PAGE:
glslang | reference front end for GLSL/ESSL , partial front end | Graphics library

 by   KhronosGroup C++ Version: main-tot License: Non-SPDX

kandi X-RAY | glslang Summary

kandi X-RAY | glslang Summary

glslang is a C++ library typically used in User Interface, Graphics applications. glslang has no bugs, it has no vulnerabilities and it has medium support. However glslang has a Non-SPDX License. You can download it from GitHub.

There are several components:.

            kandi-support Support

              glslang has a medium active ecosystem.
              It has 2520 star(s) with 750 fork(s). There are 123 watchers for this library.
              It had no major release in the last 12 months.
              There are 362 open issues and 1154 have been closed. On average issues are closed in 815 days. There are 16 open pull requests and 0 closed requests.
              It has a neutral sentiment in the developer community.
              The latest version of glslang is main-tot

            kandi-Quality Quality

              glslang has 0 bugs and 0 code smells.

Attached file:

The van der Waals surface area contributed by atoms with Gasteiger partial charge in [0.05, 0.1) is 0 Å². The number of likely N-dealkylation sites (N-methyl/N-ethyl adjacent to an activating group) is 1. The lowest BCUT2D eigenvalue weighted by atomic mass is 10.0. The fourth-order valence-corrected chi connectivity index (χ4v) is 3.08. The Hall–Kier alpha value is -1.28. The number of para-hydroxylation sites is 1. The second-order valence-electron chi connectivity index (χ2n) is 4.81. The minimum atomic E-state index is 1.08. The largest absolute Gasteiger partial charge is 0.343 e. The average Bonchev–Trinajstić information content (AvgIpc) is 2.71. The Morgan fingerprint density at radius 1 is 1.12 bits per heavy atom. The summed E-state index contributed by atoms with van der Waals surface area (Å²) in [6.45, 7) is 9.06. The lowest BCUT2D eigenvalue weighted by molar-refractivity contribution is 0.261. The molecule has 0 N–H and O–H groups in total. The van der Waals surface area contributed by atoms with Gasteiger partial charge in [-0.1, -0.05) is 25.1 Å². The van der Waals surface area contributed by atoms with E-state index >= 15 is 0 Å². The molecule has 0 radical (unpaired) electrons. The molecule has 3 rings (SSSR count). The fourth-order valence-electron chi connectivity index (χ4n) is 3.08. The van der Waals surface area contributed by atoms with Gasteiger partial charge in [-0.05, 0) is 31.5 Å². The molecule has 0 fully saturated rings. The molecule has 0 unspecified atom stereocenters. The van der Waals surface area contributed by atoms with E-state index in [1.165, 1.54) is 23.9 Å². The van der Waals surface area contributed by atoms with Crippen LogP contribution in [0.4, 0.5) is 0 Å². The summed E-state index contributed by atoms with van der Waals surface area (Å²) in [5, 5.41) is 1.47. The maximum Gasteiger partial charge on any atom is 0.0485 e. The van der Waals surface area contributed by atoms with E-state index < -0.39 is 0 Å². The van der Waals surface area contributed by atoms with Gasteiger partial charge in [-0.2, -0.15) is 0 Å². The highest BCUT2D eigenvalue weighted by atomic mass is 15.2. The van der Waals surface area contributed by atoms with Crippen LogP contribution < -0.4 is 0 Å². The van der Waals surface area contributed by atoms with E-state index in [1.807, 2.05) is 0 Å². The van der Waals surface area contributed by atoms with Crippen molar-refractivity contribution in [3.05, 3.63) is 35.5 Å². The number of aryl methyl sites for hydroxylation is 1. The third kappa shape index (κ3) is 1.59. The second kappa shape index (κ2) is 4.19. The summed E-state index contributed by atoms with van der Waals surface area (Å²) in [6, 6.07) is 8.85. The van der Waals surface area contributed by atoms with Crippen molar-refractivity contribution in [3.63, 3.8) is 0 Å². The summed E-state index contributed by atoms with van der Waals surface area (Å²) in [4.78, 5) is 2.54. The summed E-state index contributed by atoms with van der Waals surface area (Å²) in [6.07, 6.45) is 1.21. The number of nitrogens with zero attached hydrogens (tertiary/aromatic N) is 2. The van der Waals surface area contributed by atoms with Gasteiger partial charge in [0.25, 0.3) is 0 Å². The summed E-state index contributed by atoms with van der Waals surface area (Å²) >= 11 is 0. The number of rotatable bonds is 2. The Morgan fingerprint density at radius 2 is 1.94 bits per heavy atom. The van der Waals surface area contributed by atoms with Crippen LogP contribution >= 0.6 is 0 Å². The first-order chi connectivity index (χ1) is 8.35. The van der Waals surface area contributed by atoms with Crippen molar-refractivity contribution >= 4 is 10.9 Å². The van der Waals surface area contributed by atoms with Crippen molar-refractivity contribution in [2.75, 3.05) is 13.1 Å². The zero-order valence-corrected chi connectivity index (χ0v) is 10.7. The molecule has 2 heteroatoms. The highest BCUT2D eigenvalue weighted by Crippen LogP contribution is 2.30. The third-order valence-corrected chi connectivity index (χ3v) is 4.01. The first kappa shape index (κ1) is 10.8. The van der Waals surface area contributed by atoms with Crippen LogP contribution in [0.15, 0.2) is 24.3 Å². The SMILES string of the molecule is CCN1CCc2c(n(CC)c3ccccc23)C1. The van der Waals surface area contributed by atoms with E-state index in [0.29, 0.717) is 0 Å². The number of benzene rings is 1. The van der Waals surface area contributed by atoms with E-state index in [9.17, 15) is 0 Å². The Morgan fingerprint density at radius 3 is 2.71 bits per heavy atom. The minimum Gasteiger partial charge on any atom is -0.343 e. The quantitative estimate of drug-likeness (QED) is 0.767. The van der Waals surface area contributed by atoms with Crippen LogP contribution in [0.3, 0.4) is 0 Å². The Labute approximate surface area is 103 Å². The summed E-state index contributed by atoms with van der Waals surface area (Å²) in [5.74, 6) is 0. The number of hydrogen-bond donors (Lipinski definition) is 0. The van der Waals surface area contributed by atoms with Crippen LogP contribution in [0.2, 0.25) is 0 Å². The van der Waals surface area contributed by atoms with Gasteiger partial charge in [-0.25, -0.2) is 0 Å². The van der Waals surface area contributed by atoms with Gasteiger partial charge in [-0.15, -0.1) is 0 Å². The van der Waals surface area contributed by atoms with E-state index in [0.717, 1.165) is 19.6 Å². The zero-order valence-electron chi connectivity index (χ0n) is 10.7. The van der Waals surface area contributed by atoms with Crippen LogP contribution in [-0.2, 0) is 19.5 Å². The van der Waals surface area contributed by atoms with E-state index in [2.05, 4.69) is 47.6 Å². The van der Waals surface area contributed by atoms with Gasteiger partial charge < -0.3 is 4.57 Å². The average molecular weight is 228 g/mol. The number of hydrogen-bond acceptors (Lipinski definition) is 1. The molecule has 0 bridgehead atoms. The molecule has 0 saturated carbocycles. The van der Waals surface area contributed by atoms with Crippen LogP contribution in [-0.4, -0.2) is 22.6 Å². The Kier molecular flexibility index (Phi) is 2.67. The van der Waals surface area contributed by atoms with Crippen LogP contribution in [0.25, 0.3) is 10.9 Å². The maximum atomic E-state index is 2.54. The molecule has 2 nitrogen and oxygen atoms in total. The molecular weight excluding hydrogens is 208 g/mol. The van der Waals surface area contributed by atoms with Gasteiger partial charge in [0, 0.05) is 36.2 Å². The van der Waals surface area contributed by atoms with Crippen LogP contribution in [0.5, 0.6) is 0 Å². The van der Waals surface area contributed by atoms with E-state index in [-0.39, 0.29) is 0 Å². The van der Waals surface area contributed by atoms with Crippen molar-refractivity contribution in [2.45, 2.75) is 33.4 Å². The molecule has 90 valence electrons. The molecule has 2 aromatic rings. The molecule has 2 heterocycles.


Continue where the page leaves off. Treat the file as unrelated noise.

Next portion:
kandi-Security Security

              glslang has no vulnerabilities reported, and its dependent libraries have no vulnerabilities reported.
              glslang code analysis shows 0 unresolved vulnerabilities.
              There are 0 security hotspots that need review.

            kandi-License License

              glslang has a Non-SPDX License.
              Non-SPDX licenses can be open source with a non SPDX compliant license, or non open source licenses, and you need to review them closely before use.

            kandi-Reuse Reuse

              glslang releases are available to install and integrate.
              Installation instructions, examples and code snippets are available.
              It has 300 lines of code, 19 functions and 5 files.
              It has high code complexity. Code complexity directly impacts maintainability of the code.

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            glslang Key Features

            No Key Features are available at this moment for glslang.